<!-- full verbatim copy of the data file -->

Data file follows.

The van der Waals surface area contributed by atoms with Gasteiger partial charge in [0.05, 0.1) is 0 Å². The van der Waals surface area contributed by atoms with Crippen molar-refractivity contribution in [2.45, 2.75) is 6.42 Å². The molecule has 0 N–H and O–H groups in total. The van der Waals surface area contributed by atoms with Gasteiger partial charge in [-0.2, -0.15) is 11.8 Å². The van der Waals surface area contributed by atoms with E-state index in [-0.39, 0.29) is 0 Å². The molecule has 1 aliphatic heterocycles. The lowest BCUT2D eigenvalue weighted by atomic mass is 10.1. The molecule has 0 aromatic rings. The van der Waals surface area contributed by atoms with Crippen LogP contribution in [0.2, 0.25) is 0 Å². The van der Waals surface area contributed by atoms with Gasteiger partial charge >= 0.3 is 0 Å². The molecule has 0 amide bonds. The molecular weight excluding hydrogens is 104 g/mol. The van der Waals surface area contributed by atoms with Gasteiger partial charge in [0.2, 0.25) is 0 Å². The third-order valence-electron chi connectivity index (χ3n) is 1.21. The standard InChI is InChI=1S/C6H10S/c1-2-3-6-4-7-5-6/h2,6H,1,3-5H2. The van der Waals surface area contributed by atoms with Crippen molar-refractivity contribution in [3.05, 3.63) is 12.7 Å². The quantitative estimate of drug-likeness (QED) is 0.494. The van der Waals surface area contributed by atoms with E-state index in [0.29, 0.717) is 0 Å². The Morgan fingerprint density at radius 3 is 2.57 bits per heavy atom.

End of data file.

The van der Waals surface area contributed by atoms with Gasteiger partial charge in [0.05, 0.1) is 0 Å². The van der Waals surface area contributed by atoms with Crippen molar-refractivity contribution in [2.45, 2.75) is 6.42 Å². The molecule has 0 N–H and O–H groups in total. The van der Waals surface area contributed by atoms with Gasteiger partial charge in [-0.2, -0.15) is 11.8 Å². The van der Waals surface area contributed by atoms with E-state index in [-0.39, 0.29) is 0 Å². The molecule has 1 aliphatic heterocycles. The lowest BCUT2D eigenvalue weighted by atomic mass is 10.1. The molecule has 0 aromatic rings. The van der Waals surface area contributed by atoms with Crippen LogP contribution in [0.2, 0.25) is 0 Å². The van der Waals surface area contributed by atoms with Gasteiger partial charge >= 0.3 is 0 Å². The molecule has 0 amide bonds. The molecular weight excluding hydrogens is 104 g/mol. The van der Waals surface area contributed by atoms with Gasteiger partial charge in [0.2, 0.25) is 0 Å². The third-order valence-electron chi connectivity index (χ3n) is 1.21. The standard InChI is InChI=1S/C6H10S/c1-2-3-6-4-7-5-6/h2,6H,1,3-5H2. The van der Waals surface area contributed by atoms with Crippen molar-refractivity contribution in [3.05, 3.63) is 12.7 Å². The quantitative estimate of drug-likeness (QED) is 0.494. The van der Waals surface area contributed by atoms with E-state index in [0.29, 0.717) is 0 Å². The Morgan fingerprint density at radius 3 is 2.57 bits per heavy atom.